How Reflex Responses and Personality Play into the Bystander Effect

Life preserver ring floating in water

When asked about emergency situations, most people say they would spontaneously help another person. However, not everyone does so in real life, especially when there are other people around, a phenomenon known as the bystander effect.

Traditional explanations for bystander apathy include three psychological factors: diffusion of responsibility, or the reduction of individual feelings of responsibility when more people are present; evaluation apprehension, or the fear of unfavorable public judgment while helping; and pluralistic ignorance, or the belief that because no one is helping, the situation is not actually an emergency.

Despite extensive literature on these three situational factors that facilitate bystander apathy, other non-situational factors are relatively unstudied. A recent literature review from researchers Ruud Hortensius and Beatrice de Gelder in Current Directions in Psychological Science outlines a new theoretical model of bystander apathy that incorporates neural, motivational, and dispositional aspects. They suggest that personality plays a key role in a bystander’s reflexive or reflective reactions, and conclude that we don’t consciously choose apathy, but rather reflexively behave in that way.

Hortensius and de Gelder first discuss the neural mechanisms of bystander apathy, exploring whether refraining from helping behavior reflects deliberative decision making or a more reflexive process. Recent neuroimaging research finds that when individuals observe a threatening scene, there is an automatic activation of brain areas associated with preparatory responses.

For example, in a recent fMRI study, researchers observed participants’ neural activity as they watched a video of an elderly woman falling to the ground alone, or in the presence of one, two, or four people. A greater number of bystanders was correlated with a decrease in activity in the postcentral gyrus and the medial prefrontal cortex (MPFC), brain regions that have been implicated in preparing helping responses.

Another study focused specifically on the MPFC, a region involved in many emotional and social processes including prosocial behavior. The researchers employed a virtual reality scenario in which participants and four bystanders come across an individual who is trapped in the burning building they are all trying to evacuate. Participants who chose to help showed relatively greater activity in the MPFC than did those who chose not to help.

But was their choice reflexive or reflective? One recent study suggests that choices focused on other people’s needs are faster and more reflexive than computations involved in the choices we make that are focused on the self. However, both types of choices engage the MPFC, so computing reflexive responses to other-focused situations might also be influenced by individual-level factors such as experience and personality.

Early bystander effect studies showed no evidence that disposition played a meaningful role, so it has received relatively little scrutiny since. However, other research has shown that personality traits, specifically sympathy and personal distress, do influence various helping behaviors. In light of this, Hortensius and de Gelder conducted a study examining these traits in the context of emergency situations. Sympathy is an other-oriented response driven by compassion and care, while personal distress is an automatic self-oriented response characterized by discomfort. The authors found that participants who were higher in trait-level sympathy and in personal distress were faster to press a “go” button to prepare to help when viewing a video of a woman falling to the floor, when no other bystanders were present on screen. With greater numbers of bystanders, personal distress was associated with a decrease in helping behavior, but sympathy was not, which reflects the differences between other-focused and self-focused responses in emergency situations.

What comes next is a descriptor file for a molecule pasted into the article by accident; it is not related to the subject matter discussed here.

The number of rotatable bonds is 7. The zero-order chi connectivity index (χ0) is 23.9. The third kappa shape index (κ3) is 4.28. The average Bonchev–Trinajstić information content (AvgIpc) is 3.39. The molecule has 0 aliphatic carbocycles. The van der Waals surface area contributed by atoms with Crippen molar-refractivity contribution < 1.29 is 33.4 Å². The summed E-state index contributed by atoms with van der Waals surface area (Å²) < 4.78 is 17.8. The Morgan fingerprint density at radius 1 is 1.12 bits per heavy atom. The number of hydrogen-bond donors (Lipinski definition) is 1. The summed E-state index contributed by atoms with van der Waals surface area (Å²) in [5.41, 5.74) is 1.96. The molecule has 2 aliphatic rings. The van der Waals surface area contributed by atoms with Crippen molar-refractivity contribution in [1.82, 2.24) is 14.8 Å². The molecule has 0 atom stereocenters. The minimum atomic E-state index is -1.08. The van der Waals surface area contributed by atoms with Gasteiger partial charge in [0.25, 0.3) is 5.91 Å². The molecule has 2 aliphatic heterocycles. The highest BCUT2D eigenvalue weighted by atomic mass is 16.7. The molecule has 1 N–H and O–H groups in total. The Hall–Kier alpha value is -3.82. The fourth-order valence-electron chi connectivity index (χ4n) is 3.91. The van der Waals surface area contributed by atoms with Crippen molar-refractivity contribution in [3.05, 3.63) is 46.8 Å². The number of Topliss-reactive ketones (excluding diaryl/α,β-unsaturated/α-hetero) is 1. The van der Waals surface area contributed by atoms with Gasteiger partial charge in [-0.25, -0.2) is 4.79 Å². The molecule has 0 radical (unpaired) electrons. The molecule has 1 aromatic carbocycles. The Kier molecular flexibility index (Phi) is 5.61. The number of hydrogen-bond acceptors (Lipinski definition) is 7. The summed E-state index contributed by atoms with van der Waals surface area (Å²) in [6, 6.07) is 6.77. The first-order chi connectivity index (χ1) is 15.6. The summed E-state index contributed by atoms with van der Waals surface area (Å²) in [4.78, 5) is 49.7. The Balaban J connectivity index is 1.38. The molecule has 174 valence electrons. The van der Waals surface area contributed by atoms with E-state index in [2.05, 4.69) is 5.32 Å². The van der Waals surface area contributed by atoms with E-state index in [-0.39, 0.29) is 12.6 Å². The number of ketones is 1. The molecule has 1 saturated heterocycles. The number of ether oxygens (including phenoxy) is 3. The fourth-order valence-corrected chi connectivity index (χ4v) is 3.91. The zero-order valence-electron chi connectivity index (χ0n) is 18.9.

The authors elaborate on an existing motivational model that describes sympathy and personal distress as two evolutionary but oppositional systems that engage when people observe an emergency. The reflexive, instantaneous response to an emergency is personal distress, and the activation of the fight-freeze-flight response inhibits helping behavior. A second, slower feeling of sympathy then activates a reflective system, which counteracts the reflexive response and promotes helping. The likelihood that a person will help is the net result of the two systems, and the presence of bystanders increases the relative activation of the first system. Although individuals engage both systems, the balance between the two varies according to individual dispositional characteristics.

And research suggests that some additional factors, such as the composition of bystander groups, may also play a role. Previous studies have shown that when bystanders know each other, bystander apathy decreases. Individual competence relative to other bystanders also influences the likelihood to help, which, the authors explain, may suggest that only the fittest individual should provide help in an emergency. According to Hortensius and de Gelder, future studies that build from this more comprehensive model can help researchers understand the nuances of bystander behavior, such as composition, in emergency situations.


Hortensius, R., & de Gelder, B. (2018). From empathy to apathy: The bystander effect revisited. Current Directions in Psychological Science.

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